In February, China more than doubled its number of protected species, with 517 additions, including the wolf, large-spotted civet and golden jackal. It was the first update since 1989, and to pioneering conservationist, Lu Zhi, it was a good sign. “I think the government is changing, especially the top leaders, who are sincerely into the environmental issues, not just [related to] wildlife, but also ecosystem restoration and pollution control,” she says.
Attitudes towards conservation in China have shifted greatly in recent decades. In the mid-1980s, when Lu was an undergraduate student at Peking University in Beijing, she says the field of conservation biology was not yet recognized in China. Since then, local governments have been designating a growing number of protected areas and the state has announced a ‘red line’ initiative, which defines limits to human encroachment into ecologically sensitive and vulnerable areas totalling more than 2.4 million square kilometres — roughly one-quarter of the Chinese mainland. Such strategies have great potential. In the Beijing municipality, for example, forest cover has increased from 7% in the 1950s to 43% today, says Lu
At the same time, the public has become increasingly attuned to the natural world. Since the 1990s, organized bird-watching has become a popular activity on the Chinese mainland, and it feeds valuable data collected by local community groups into population studies. Last year, Lu and her colleagues used data from the Bird Report, the largest nationwide project involving the submission of birdwatching records in China, to simulate changes in the range and habitat of 1,042 bird species through to the year 2070 and identify those most at risk (R. Hu et al. PLoS ONE 15, e0240225; 2020). Although the global trend of species loss and habitat destruction is desperate everywhere, says Lu, “in my own life history, in 30 years, I do see positive changes in China and in the world”.
As an undergraduate, Lu joined a long-term field study on giant pandas led by biologist Pan Wenshi, tracking wild populations through the high-altitude forests of the Qinling Mountains in northwest China’s Shaanxi province. Two decades on, after completing a postdoctoral fellowship in conservation genetics at the US National Institutes of Health, Lu returned to China to run conservation programmes at the wildlife charity WWF and Conservation International. In 2007, she founded the Shan Shui Conservation Centre, in Beijing.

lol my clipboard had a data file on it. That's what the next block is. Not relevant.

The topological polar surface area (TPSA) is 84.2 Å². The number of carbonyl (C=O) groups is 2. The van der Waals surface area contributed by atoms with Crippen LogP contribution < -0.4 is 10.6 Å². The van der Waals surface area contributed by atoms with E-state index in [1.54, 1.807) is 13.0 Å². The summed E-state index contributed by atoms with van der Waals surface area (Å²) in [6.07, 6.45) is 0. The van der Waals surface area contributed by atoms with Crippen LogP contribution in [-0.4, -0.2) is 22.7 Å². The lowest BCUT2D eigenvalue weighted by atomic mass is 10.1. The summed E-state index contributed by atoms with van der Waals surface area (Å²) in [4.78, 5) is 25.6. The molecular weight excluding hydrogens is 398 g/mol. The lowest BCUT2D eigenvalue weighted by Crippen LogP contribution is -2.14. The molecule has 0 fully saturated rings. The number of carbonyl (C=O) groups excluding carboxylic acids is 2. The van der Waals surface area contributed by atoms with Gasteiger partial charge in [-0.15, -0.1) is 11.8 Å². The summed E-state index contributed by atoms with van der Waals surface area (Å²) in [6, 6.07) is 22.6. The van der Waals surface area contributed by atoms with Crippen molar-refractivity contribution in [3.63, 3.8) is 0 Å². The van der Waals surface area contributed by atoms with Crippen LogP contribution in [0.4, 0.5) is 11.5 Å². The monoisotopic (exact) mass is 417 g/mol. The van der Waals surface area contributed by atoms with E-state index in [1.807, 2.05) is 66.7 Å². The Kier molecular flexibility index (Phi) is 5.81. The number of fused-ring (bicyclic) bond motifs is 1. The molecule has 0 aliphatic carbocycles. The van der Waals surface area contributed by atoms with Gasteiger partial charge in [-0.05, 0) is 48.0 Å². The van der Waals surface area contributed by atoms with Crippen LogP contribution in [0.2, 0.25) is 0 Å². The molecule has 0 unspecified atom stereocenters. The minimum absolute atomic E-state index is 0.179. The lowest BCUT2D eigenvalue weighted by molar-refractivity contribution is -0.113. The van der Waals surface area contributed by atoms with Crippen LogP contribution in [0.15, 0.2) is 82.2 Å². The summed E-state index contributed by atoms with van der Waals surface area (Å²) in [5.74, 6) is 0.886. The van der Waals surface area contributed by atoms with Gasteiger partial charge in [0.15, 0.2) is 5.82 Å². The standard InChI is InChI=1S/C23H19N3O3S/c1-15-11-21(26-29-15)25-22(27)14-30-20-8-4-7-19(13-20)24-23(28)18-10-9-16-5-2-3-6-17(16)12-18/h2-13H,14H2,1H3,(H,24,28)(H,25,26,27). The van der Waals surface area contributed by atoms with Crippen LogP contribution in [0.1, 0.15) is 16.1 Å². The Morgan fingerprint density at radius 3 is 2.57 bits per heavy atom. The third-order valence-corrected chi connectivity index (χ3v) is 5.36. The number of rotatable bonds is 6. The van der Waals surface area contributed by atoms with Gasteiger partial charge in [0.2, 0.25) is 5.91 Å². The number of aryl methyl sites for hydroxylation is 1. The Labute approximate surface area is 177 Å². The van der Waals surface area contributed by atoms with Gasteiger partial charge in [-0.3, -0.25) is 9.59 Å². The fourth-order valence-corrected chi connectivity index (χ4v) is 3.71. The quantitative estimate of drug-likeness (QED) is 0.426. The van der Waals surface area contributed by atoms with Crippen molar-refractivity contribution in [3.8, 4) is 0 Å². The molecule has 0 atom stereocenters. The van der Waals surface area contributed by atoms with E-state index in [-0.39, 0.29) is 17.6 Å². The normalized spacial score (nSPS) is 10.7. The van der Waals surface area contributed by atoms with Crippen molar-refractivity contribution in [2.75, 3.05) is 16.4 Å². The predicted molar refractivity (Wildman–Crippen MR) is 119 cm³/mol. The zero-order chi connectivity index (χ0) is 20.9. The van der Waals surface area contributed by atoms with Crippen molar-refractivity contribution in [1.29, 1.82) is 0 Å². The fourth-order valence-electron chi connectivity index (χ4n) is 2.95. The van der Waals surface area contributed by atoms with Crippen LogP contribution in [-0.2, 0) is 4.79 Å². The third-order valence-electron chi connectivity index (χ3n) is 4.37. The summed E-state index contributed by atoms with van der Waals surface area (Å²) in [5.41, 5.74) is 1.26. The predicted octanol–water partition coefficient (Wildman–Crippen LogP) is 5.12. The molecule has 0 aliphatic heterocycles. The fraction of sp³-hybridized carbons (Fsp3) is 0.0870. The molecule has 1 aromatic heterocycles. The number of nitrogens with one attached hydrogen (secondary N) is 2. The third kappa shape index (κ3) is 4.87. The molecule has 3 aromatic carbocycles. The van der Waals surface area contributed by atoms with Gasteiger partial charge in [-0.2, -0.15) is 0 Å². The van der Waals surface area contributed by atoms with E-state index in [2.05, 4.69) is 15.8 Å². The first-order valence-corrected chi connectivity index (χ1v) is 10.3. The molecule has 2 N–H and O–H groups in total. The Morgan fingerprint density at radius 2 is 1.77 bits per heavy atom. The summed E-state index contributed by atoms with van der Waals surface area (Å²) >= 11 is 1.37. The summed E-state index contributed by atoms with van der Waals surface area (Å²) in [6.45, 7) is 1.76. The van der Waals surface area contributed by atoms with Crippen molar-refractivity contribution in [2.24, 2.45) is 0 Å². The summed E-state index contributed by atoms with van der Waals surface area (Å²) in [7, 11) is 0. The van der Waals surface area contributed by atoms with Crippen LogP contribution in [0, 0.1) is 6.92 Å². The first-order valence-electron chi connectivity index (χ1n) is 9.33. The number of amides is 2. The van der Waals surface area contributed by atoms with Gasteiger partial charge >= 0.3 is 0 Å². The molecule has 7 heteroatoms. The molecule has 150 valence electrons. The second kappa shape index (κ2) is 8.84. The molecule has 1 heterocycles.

Now a professor of conservation science and executive director of Peking University’s Centre for Nature and Society, Lu, whose work with giant pandas has been compared to that of British primatologist Jane Goodall, has studied many of country’s most vulnerable mammals, including snow leopards, Himalayan wolves and Chinese mountain cats.
In a paper published in February, Lu and her colleagues argue that China’s Wildlife Protection Law does not function as expected and that a permanent ban on wildlife consumption, as well as long-term mechanisms to reduce demand and manage the ban, are needed (L. Xiao et al. Curr. Biol. 31, R168–R172; 2021). In response to the pandemic, which has prompted the World Health Organization to investigate wild-animal trade in China for evidence of animal-to-human disease, China announced new laws temporarily banning the buying and selling of wild-animal products, with permanent changes foreshadowed.